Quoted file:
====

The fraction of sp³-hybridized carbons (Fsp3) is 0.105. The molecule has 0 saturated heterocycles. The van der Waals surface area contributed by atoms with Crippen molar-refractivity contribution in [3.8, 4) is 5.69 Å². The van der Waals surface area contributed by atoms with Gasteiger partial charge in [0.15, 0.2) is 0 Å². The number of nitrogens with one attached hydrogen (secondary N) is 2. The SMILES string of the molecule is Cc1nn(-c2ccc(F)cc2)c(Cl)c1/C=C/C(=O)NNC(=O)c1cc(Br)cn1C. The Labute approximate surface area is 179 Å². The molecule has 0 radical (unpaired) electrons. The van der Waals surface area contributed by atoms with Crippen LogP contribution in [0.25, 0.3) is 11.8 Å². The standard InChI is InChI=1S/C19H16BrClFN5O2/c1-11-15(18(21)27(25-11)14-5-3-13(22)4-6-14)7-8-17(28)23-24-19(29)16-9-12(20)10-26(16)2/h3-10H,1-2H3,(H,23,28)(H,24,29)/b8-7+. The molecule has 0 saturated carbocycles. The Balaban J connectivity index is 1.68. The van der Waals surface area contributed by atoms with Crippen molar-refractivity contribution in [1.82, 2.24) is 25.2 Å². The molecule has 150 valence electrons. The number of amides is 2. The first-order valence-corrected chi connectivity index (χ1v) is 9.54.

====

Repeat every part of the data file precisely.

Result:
The fraction of sp³-hybridized carbons (Fsp3) is 0.105. The molecule has 0 saturated heterocycles. The van der Waals surface area contributed by atoms with Crippen molar-refractivity contribution in [3.8, 4) is 5.69 Å². The van der Waals surface area contributed by atoms with Gasteiger partial charge in [0.15, 0.2) is 0 Å². The number of nitrogens with one attached hydrogen (secondary N) is 2. The SMILES string of the molecule is Cc1nn(-c2ccc(F)cc2)c(Cl)c1/C=C/C(=O)NNC(=O)c1cc(Br)cn1C. The Labute approximate surface area is 179 Å². The molecule has 0 radical (unpaired) electrons. The van der Waals surface area contributed by atoms with Crippen LogP contribution in [0.25, 0.3) is 11.8 Å². The standard InChI is InChI=1S/C19H16BrClFN5O2/c1-11-15(18(21)27(25-11)14-5-3-13(22)4-6-14)7-8-17(28)23-24-19(29)16-9-12(20)10-26(16)2/h3-10H,1-2H3,(H,23,28)(H,24,29)/b8-7+. The molecule has 0 saturated carbocycles. The Balaban J connectivity index is 1.68. The van der Waals surface area contributed by atoms with Crippen molar-refractivity contribution in [1.82, 2.24) is 25.2 Å². The molecule has 150 valence electrons. The number of amides is 2. The first-order valence-corrected chi connectivity index (χ1v) is 9.54.